Monday, June 11, 2007

Energy Tip: Don't Run The A/C All The Time


There's an urban myth that it's less expensive to simply run your air conditioning all the time during the summer as opposed to turning it on and off when the house is empty or the temperatures are mild.


The fact is, you'll save plenty by turning off the A/C--or turning up the thermostat--when your house is empty, or on nights like we've had of late when humidity is low and temps are mild.


For example, if your house or apartment is empty all day while you're at work, etc, turn off the A/C, or turn up the thermostat. When you get home, it will cool off pretty quickly and will not use nearly the energy it would if you left it on all day. (Better yet, install a timer so you can arrive home to a cooled environment.)


On nice nights, turn off the A/C and open a few windows. You'll be more comfortable, your home will air out and you'll save plenty on electricity.

1 comment:

floodguy said...

More appropriately, check with your local electric utility provider and ask if they have a "load management" program you can subscript to.

During about 5 to 20 days out of the summer when electric demand is the highest, electric companies are pressed to meet customer demands.

By subscribing to a load management program, a participant is basically allowing the electric provider to act as their thermostats during those 5 to 20 days of the year.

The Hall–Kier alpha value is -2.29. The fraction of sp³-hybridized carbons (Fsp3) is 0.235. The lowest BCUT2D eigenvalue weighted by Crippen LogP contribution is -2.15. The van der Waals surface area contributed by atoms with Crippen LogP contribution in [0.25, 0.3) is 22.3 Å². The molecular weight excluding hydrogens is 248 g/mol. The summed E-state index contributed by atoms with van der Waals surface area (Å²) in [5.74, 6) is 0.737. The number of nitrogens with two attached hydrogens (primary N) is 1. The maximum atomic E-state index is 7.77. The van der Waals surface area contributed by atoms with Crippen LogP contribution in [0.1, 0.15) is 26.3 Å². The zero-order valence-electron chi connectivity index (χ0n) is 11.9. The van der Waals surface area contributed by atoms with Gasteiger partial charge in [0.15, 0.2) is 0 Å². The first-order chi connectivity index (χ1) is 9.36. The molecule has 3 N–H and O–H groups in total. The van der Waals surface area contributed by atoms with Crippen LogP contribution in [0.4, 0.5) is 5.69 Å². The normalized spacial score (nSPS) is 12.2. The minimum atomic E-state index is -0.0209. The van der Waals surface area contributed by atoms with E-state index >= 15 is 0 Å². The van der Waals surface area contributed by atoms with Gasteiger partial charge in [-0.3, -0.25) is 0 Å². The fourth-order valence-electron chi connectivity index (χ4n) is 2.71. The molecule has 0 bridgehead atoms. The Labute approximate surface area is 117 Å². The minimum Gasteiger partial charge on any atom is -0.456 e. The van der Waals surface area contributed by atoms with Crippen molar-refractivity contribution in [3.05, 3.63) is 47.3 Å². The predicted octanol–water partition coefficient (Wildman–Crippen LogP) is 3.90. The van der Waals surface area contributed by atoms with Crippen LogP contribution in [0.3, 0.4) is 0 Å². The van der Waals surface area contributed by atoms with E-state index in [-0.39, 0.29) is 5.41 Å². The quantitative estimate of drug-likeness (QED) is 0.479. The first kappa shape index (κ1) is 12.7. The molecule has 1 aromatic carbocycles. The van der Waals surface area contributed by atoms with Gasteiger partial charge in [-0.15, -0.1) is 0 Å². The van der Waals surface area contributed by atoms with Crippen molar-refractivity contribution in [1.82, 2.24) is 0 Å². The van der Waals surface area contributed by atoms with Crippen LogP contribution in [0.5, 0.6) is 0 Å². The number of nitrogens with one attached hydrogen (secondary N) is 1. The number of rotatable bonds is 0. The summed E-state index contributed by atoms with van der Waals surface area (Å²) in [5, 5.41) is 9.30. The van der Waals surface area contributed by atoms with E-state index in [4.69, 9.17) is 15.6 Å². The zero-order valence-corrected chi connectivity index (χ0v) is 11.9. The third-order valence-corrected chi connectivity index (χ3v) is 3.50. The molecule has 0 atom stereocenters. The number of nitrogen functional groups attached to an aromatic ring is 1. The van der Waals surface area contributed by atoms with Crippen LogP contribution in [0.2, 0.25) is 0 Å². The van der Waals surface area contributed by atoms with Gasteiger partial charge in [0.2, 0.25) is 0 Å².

NOVEC's load management program for example, will turn off your ac unit for 7 minutes once every :30 minutes. This gives NOVEC the ability to understand how much electricity it can then redirect to meet demand.

If you subscribe, NOVEC for example will pay some sort of repair to the unit or do annual maintenance. Not sure what Dominion does. If you elect to opt out afterwards, you are free to do so.

Participation in such a program will help curtail the need for new power plants & new transmission lines, as spikes in peak demand are the primary drivers to generation and transmission expansion.

This is what I call "passive" demand side management or demand response. More active participation in energy conservation or geared towards larger buildings, gov'ts, etc.

The potential for this type of energy conservation can save b/n 3% to 20% in demand off a gird, depending on the location.

People do not realize that there is so much electricity produced and in the gird already, but is just merely wasted and never used. The sad thing about it is that all of use already pay for this wasted electricity regardless.

The state of CA found energy conservation such an beneficial means for new power, since it was clean, cheap and the easiest to obtain, it is now state law that utilities must first consider it, before any other source of power, wind, thermal, solar, etc.

Congress is now seeing the light as it is also a prime candidate to reduce GHG and C02 before technology solves our climate issues 20 years from now.

See http://www.novec.com/documents/LM Brochure.pdf